Escape the Vape Week set at Worthington Middle School

Because they’re new, the health risks of e-cigarettes aren’t as widely known, and misinformation is common.

FILE PHOTO: District 518 held a parent information meeting Thursday, Dec. 1, 2022, about the student vaping problems seen in the schools.
FILE PHOTO: District 518 held a parent information meeting Thursday, Dec. 1, 2022, about the student vaping problems seen in the schools.
Tim Middagh/The Globe

WORTHINGTON — Worthington Middle School will celebrate Escape the Vape Week next week, offering education and resources for students and parents about vaping, or using e-cigarettes.

“I really hope that they find someone that really sees the Learning Center as the gem that it is. Someone who really has a heart for serving the students and the families.”
“I feel we should hold off on all new projects and see what happens with the referendum."
The District 518 Board of Education approved changes in employment for many employees at its March 21 meeting.

“It's no different here than anywhere else, I don't think our kids are any different in the choices they make than the rest of the state,” said Stephanie Jacobsma, school counselor at WMS. “It’s an epidemic in the entire nation.”

She believes the biggest issue relating to vaping is that unlike smoking, people lack information about it. Because they’re new, the health risks of e-cigarettes aren’t as widely known, and misinformation is common.

Kids don’t realize that vaping fluid isn’t just water and flavoring — it usually contains highly-addictive nicotine, which can harm brain development, according to the Centers for Disease Control.

Vape cartridges can also contain marijuana or illegal substances — and often, it’s impossible for those using them to know what’s in the cartridges.


Vaping Fact Sheet - - on Scribd

Another complicating factor is that e-cigarettes can be very small, and can look like almost anything, making them hard to identify. Also, vaping doesn’t have the acrid, unpleasant scent of cigarettes, but often smells like fruit or candy instead.

The most common reason kids give for trying e-cigarettes is “a friend used them,” but the most common reason they give for continuing to use them is that they feel “anxious, stressed or depressed,” according to the CDC. Because nicotine addiction can be a source of stress, and withdrawal can cause anxious or depressed feelings, vaping can quickly become a vicious cycle for many people.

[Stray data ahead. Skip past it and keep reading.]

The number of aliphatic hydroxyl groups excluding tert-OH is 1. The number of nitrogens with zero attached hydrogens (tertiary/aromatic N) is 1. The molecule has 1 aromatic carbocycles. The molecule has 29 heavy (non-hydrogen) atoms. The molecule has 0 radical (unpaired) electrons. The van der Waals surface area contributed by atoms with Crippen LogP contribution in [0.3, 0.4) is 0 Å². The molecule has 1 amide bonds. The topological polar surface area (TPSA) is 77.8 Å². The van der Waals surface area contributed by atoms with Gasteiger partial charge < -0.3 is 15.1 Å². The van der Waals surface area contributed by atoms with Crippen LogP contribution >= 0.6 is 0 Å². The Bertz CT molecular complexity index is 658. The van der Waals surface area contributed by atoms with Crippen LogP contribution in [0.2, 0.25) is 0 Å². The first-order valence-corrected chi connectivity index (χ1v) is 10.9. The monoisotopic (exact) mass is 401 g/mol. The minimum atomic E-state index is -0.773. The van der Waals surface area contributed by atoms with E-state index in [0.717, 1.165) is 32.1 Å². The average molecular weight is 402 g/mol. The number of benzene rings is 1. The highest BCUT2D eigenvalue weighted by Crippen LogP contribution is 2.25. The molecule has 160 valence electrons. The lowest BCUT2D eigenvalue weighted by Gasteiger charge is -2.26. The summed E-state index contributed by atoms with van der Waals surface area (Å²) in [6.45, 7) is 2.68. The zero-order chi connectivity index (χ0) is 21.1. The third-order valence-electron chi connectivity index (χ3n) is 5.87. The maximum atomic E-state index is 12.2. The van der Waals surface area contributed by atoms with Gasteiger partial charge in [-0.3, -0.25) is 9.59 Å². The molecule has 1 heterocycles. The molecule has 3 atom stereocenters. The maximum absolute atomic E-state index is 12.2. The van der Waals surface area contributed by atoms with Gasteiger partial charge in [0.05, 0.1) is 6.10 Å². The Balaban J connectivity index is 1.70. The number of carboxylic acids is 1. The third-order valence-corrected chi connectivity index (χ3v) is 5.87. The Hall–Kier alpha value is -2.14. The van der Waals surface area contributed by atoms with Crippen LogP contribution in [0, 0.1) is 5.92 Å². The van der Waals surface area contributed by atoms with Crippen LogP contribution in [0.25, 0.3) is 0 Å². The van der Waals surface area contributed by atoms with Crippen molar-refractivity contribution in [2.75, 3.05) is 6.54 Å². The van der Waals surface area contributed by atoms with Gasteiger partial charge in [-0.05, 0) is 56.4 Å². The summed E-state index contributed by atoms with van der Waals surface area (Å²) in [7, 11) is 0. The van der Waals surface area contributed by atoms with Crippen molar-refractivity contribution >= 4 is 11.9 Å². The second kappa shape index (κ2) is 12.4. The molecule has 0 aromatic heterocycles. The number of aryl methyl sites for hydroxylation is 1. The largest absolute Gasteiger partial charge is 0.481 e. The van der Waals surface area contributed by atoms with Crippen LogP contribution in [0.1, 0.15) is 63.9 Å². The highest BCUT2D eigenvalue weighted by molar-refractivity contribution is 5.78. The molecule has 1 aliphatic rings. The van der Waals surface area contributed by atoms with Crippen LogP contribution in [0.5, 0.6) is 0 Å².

“If you’re having a lot of stress, you’re looking for something to appease it,” said Vickie Lord Anderson, learning disabilities teacher at WMS, who's helping organize Escape the Vape Week with Jacobsma.

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We currently have positions open including K-12 teachers, school psychologists, speech and language pathologists, paraprofessionals, custodians and food service staff at all ISD 518 facilities.
The organizations hope to create scholarships for high school graduates entering college in an agriculture-related field.

Students who vape can be jittery, irritable or anxious, and often don’t realize what’s going on. And those who know what’s going on, they might be too embarrassed or afraid of getting into trouble to visit a counselor, Lord Anderson added.

Vapes are also comparatively easy for students to get, as they can be ordered online or sneaked from an older family member.

“And unfortunately, it’s marketed for young people,” Jacobsma said.

Many young people aren’t taking the bait, though. When the WMS Students Against Destructive Decisions group started talking about what kinds of issues students need help on, their top two ideas were vaping and self-acceptance, or feeling good about themselves, Lord Anderson said.

The local SADD group will oversee some events during Escape the Vape Week, including sharing vaping facts during the morning announcements, having a poster contest and hosting a pledge signing during the lunch hour.


Much of their work will be displayed for parents and the community to see on WMS conference day, Feb. 16.

In addition, there’s an optional video contest to participate in — the Escape the Vape Video Challenge, through the Minnesota Department of Health — and classes will also get to play games in class to win prizes.

“I have a lot of kids who just don’t know” about vaping, Jacobsma said.

Both Jacobsma and Lord Anderson encourage students to let a counselor or teacher know if they’re struggling with vaping.

“If you’re struggling, and you need to talk, that’s what we’re here for,” Lord Anderson said.

Those who need help with a vaping habit can contact Quit Partner at 1 (800) 784-8669 for more information.

A 1999 graduate of Jackson County Central and a 2003 graduate of Augsburg College, Kari Lucin started writing for newspapers in Minnesota and North Dakota in 2006. During her time as a reporter, she covered beats including education, watershed, county and agriculture, and frequently wrote about health and science. She has also served as an online content coordinator and an engagement specialist at various Forum Communications properties. She was a marketing assistant at Iowa Lakes Community College in Estherville for two years, where she did design work in addition to writing and social media management.

Lucin is currently a community editor with the Globe of Worthington.

Phone: (507) 376-7319
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